Demos: A guide to submissions

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So we’ve all been there – we have a track in our hands and we just know that *someone* will love it and want to sign it for their label. Truthfully, you’re probably right – there are now thousands of labels that cover every genre conceived. The odds are with you. But how do we do this? What’s the procedure? What’s the best way to get it out there?

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In a world of possibilities, there are some do’s and don’ts. As a label manager for an imprint that works with a lot of new artists, I get hundreds of unsolicited submissions a month. This is important to realize – there’s a lot of competition out there, and that means your job when submitting is to make your content as easy as possible to access, and that it stands out from the rest.

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With that in mind, here are 10 tips to put in practice:

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1. Always include a downloadable mp3 – not everyone uses soundcloud or will want to be streaming your track when they listen to it. Having this as an option is wonderful, but *always* include an option to download.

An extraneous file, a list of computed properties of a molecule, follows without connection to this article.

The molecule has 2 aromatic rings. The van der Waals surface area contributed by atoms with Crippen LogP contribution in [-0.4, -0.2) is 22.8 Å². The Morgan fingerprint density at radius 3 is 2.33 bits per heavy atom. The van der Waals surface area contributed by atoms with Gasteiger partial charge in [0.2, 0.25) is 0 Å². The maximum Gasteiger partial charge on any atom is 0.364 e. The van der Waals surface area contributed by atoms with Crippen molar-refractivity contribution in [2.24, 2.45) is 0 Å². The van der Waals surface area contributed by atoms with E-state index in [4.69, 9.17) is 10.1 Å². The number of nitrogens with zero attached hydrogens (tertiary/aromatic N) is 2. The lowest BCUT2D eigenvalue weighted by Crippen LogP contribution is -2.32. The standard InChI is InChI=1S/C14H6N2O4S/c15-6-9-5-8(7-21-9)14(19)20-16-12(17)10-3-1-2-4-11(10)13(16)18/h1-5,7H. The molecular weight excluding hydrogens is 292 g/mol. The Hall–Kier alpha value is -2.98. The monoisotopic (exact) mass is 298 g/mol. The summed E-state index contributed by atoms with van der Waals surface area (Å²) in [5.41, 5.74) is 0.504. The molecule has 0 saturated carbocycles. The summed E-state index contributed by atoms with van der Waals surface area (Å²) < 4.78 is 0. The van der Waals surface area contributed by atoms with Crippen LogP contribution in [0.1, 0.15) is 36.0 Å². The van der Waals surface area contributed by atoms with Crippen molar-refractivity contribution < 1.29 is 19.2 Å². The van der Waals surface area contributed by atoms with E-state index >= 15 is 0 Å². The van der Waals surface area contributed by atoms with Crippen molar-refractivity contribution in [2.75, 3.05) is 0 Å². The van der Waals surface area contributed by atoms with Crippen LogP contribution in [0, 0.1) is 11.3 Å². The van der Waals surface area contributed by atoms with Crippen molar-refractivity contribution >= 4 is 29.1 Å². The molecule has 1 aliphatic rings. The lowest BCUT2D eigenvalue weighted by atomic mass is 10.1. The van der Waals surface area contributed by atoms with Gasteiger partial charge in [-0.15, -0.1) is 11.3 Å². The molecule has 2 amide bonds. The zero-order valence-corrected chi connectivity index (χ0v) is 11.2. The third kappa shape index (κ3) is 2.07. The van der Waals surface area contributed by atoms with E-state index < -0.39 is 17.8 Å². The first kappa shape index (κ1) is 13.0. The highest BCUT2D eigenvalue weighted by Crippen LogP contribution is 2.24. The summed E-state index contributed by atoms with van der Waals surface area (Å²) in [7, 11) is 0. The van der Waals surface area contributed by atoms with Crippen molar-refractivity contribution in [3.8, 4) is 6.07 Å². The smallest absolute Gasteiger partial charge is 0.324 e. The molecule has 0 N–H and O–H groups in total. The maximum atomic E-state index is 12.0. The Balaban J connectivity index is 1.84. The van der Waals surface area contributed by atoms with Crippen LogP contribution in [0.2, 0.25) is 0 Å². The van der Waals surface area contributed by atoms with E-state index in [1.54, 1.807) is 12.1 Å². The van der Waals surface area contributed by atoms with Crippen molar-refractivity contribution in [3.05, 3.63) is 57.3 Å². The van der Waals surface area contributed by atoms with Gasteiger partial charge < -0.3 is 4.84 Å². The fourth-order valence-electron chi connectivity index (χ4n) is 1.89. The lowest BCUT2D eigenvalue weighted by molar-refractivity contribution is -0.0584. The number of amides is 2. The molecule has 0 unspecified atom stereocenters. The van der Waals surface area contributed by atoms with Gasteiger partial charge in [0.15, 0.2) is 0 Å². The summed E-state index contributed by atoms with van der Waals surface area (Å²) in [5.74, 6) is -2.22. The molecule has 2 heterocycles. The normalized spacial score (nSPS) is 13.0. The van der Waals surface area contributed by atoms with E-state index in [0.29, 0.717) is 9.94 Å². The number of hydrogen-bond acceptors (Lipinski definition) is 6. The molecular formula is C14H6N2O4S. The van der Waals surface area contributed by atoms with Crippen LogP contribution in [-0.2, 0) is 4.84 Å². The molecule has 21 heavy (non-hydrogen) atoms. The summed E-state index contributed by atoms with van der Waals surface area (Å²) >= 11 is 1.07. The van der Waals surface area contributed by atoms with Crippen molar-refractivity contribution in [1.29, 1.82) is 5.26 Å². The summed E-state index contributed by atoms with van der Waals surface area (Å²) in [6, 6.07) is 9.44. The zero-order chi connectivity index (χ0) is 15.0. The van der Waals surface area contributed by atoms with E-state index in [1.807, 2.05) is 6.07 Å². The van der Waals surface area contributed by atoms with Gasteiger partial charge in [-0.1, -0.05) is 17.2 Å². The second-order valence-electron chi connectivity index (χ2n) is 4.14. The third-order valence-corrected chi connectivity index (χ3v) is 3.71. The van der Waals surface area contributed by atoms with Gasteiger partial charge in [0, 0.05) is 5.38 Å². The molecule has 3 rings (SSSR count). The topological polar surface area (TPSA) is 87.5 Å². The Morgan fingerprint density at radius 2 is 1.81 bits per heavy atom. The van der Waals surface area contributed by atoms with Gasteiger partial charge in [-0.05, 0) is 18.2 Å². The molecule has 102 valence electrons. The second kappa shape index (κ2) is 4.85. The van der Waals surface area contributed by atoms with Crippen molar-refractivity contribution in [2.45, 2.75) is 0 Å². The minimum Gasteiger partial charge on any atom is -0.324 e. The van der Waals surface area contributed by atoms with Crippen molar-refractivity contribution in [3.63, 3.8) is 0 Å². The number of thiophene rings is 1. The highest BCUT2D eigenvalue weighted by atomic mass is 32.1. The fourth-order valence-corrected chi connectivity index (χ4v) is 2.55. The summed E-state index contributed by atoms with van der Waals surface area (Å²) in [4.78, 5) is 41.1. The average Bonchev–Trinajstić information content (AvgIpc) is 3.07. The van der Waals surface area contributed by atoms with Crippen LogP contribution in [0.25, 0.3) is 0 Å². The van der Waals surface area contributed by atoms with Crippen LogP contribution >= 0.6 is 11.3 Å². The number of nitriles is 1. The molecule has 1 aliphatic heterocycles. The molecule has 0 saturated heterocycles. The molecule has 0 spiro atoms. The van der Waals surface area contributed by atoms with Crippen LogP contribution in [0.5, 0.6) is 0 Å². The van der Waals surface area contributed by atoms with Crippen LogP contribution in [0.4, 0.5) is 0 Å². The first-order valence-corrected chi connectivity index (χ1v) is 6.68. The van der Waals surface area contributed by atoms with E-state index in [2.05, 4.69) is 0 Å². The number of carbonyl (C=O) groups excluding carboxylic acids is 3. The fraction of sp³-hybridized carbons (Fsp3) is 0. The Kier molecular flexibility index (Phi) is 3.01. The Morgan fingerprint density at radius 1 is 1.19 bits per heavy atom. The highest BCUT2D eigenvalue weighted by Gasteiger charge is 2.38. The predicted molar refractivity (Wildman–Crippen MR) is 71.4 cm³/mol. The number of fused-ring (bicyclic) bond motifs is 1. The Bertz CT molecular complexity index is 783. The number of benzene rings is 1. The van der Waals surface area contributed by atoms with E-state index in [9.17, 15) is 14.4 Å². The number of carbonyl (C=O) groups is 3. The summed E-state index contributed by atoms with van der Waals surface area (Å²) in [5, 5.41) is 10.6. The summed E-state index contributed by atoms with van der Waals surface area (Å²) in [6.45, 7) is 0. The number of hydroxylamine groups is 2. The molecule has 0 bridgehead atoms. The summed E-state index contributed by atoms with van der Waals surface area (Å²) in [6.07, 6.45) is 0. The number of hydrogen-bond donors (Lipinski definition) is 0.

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2. Embed your contact information in your track – emails get lost all the time. Every mp3 file has what’s called an ID3 tag – simply type in your email there and it will always be clear how to contact you. Including a website or other page where more music can be listened to is a good idea as well – can get you more than one track signed if the label likes your stuff.

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3. Keep it simple – including bio information or track info is fine, but more than a sentence (*maybe* two) is more than enough. Let your music do the talking, that’s the only thing that’s going to get you on the label anyway.

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4. Do your research – can’t tell you how important this is. 90% of the submissions to the label I manage are trashed after 5 seconds because they’re simply not appropriate for what we release. Look at their discography, listen to the types of music that they release – if your music doesn’t fit, then don’t send it to that label. Will save a lot of effort in the end. On the other side, if they do release music like yours, mention some of those tracks in your message, it’s guaranteed to catch A&R’s attention.

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5. Do NOT send mass submissions – or at the very least, hide it when you do. This goes for soundcloud as well people. It is not sharing a track “privately” when 1400 other people are on that list. There’s nothing that’s more annoying than having to scroll through several hundred email addresses to get to the body of a submission. It’s inconvenient and it’s outright disrespectful. It shows us you have no focus or research.

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6. Follow up, but be patient – you’re not going to hear from most labels, especially quickly. This is merely a symptom of the volume of submissions that labels constantly receive. A follow-up email or call is perfectly appropriate after a week or two and actually has a much higher chance of getting your track listened and responded to.  If you still don’t hear back, it simply means that they’ve passed on your material or currently have a full release schedule.